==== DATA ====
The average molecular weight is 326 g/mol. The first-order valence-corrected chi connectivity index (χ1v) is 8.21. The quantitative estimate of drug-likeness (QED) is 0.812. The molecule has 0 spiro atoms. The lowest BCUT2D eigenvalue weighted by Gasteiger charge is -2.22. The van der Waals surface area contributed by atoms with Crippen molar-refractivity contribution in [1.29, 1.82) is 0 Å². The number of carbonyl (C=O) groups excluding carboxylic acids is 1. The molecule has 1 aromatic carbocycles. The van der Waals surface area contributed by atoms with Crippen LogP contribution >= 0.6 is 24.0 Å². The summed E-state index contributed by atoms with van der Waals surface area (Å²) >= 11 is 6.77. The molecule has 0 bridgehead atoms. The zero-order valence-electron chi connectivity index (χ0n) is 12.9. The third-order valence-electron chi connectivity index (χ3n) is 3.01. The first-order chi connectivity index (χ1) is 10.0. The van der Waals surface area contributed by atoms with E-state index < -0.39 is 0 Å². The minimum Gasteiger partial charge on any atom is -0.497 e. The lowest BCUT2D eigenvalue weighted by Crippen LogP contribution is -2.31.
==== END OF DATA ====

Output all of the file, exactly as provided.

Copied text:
The average molecular weight is 326 g/mol. The first-order valence-corrected chi connectivity index (χ1v) is 8.21. The quantitative estimate of drug-likeness (QED) is 0.812. The molecule has 0 spiro atoms. The lowest BCUT2D eigenvalue weighted by Gasteiger charge is -2.22. The van der Waals surface area contributed by atoms with Crippen molar-refractivity contribution in [1.29, 1.82) is 0 Å². The number of carbonyl (C=O) groups excluding carboxylic acids is 1. The molecule has 1 aromatic carbocycles. The van der Waals surface area contributed by atoms with Crippen LogP contribution >= 0.6 is 24.0 Å². The summed E-state index contributed by atoms with van der Waals surface area (Å²) >= 11 is 6.77. The molecule has 0 bridgehead atoms. The zero-order valence-electron chi connectivity index (χ0n) is 12.9. The third-order valence-electron chi connectivity index (χ3n) is 3.01. The first-order chi connectivity index (χ1) is 10.0. The van der Waals surface area contributed by atoms with E-state index < -0.39 is 0 Å². The minimum Gasteiger partial charge on any atom is -0.497 e. The lowest BCUT2D eigenvalue weighted by Crippen LogP contribution is -2.31.